A week is a long time in politics, even in the politics of agri-food in the EU. Last week, this column reported on the position IFOAM EU took on the proposed EU organic regulation.
Having previously been critical they finally came out and said that they could not support the proposed regulation. Since then the ground may have shifted decisively in their favour.
They released a statement on the 3rd December which “welcomes the announcement by DG Agriculture Commissioner Hogan to take a fresh look at the proposal.”
They added “The European Commission understood that they went too far with their legal proposal turning the whole sector upside down. IFOAM EU is looking forward to find constructive solutions for an ambitious framework for sustainable growth for organic production in Europe”, says Christopher Stopes, IFOAM EU president.
In general, IFOAM EU found that the rules were to become so strict and restrictive that large numbers may have had to leave the sector.
Echoing Commissioner Phil Hogan’s mantra of ‘jobs and growth’, Jan Plagge, IFOAM EU board member stated during last week’s hearing in the Parliament that “the proposal as it stands will lead to a huge loss of organic production in Europe and seriously undermine the EU’s growth and jobs agenda. If we want to achieve the common objective for sustainable growth of organic in the EU, we need a new proposal.”
IFOAM’s concerns have been outlined here in recent times and last week, so it’s interesting to see what Copa-Cogeca, which represents the overall agri-food sector in the EU had to say.
Speaking at the hearing, Chairman of Copa-Cogecas’ Organic Working Party Edouard Rousseau stressed “The EU organic sector is one of the fastest growing agriculture sectors providing 225, 000 farmers with a living. There has been a big increase in consumption of organic products recently yet there has been a slowdown in converting to organic’.
“To respond to demand and support the growth of the organic market, we therefore call to maintain mixed farms in the sector otherwise a ban will deters farmers from converting to organic farming or maintaining this specific production method”, he stressed.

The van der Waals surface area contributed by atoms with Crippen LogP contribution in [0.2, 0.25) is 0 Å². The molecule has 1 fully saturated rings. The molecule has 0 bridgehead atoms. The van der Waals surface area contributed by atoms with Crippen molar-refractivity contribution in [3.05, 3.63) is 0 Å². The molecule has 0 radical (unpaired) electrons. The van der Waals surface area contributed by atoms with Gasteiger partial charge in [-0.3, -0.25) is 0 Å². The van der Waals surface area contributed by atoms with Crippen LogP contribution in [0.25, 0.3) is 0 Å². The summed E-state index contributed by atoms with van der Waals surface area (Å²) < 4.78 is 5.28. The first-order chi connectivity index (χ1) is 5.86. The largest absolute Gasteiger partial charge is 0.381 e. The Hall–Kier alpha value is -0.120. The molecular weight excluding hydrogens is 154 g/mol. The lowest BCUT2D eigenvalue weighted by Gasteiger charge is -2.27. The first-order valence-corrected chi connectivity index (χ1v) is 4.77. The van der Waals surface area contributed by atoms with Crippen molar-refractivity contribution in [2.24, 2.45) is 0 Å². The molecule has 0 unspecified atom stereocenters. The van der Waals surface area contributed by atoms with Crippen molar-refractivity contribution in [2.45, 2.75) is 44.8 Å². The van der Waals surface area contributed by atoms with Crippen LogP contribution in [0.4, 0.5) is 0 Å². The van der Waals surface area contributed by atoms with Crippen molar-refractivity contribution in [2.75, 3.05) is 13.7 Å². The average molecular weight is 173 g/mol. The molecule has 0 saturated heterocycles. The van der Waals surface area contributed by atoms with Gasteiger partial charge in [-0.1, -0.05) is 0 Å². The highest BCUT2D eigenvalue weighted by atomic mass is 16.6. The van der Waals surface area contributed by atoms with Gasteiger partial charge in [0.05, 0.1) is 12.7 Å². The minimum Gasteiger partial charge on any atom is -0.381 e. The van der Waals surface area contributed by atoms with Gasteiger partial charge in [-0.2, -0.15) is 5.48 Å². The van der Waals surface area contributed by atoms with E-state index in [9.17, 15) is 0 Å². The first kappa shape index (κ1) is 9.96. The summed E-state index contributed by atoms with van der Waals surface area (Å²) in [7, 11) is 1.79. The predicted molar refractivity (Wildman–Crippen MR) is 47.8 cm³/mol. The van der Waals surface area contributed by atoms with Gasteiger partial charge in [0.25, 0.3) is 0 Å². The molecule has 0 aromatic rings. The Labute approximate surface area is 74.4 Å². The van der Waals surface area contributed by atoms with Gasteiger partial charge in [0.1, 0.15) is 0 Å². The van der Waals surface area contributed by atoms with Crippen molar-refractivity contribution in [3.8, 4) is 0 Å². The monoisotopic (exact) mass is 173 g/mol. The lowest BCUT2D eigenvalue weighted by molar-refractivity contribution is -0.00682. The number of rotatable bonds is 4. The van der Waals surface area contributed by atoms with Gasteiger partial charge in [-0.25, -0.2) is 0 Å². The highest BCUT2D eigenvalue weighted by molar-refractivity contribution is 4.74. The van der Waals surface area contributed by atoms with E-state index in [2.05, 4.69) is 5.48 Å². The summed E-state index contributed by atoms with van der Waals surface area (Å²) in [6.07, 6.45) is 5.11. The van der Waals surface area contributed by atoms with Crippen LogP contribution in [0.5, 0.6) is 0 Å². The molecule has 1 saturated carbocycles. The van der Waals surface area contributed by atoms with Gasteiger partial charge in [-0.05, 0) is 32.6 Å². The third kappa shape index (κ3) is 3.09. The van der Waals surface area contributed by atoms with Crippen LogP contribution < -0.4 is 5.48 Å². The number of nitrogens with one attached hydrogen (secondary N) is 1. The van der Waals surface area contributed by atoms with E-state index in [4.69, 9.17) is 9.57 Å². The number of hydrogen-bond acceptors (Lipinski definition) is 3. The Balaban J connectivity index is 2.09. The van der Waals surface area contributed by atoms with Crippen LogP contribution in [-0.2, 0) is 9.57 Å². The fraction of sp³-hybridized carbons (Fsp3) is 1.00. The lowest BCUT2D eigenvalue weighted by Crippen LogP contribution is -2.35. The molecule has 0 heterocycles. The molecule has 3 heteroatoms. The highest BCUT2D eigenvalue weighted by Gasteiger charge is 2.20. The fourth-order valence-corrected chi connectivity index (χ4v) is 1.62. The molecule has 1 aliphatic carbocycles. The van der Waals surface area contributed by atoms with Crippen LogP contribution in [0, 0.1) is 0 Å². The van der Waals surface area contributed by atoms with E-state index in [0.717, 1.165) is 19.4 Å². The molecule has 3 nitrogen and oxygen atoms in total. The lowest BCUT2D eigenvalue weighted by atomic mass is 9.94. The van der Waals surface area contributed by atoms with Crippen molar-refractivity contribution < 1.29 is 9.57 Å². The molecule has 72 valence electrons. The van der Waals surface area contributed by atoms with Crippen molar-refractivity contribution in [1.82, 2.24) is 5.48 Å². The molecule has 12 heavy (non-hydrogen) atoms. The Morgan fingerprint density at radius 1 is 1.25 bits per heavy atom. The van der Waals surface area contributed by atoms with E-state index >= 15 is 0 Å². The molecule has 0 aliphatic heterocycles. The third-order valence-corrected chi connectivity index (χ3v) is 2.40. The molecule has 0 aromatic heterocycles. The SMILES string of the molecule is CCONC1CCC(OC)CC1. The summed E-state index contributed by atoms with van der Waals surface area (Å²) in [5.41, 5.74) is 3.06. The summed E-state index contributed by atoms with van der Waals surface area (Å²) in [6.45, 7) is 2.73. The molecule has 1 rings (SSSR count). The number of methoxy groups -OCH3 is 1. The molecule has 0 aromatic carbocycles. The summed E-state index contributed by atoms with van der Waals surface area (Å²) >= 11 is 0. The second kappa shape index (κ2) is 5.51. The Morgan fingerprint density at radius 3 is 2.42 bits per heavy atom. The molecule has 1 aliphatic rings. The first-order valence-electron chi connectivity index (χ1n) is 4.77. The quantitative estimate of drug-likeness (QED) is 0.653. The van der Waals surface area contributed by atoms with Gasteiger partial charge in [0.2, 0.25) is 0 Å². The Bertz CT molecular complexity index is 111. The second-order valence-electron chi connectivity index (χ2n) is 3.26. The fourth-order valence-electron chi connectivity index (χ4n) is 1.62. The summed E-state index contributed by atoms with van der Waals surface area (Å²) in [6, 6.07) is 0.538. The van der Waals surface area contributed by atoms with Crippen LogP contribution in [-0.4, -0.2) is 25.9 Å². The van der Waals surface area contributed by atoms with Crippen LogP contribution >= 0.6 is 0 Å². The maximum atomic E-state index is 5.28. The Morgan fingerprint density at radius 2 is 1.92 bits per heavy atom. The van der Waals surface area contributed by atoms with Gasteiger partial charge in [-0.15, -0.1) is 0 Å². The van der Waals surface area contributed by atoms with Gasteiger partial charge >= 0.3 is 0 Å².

Outlining key points, Mr Rousseau said “We also ask to maintain the use of conventional seed and plant reproductive material otherwise ending this from December 31 2021 will limit the range of varieties on offer to producers or make crop production impossible due to a lack of supply in some areas and limit the range of biodiversity. Parallel to this, ending the possibility to use non-organic animals for breeding purposes would lead to a dramatic fall in the supply of genetic material available to organic holdings and would therefore run counter to the principle of genetic diversity, which is nonetheless defended in organic farming.”
So that’s a preference for mixed organic and conventional farms as well as the continuation of conventional seed and breeding stock in organic.
Good for growth and jobs presumably, but not necessarily the consumer conception of what organic is.
And much like the ongoing retention of a small percentage of conventional feed for pigs, with extension after extension granted over the years, there is an argument that these opt outs hinder growth in certified organic supply.
This holds for seeds, breeding animals and feed: why develop these aspects of the organic sector when you can just buy conventional cheaper than organic would be?
It could be argued that what seems to be happening in organic is what happens for EU agri-food policy as a whole.
The EU citizen-consumer is paid lip service to, but fobbed off as naive when things get too technical. Technical is for Ag Ministers and farming organisations.
So the 45000 people who made submissions to the Commission really needn’t have bothered. Certified organic is playing by the big boy’s rules now.
© Irish Examiner Ltd. All rights reserved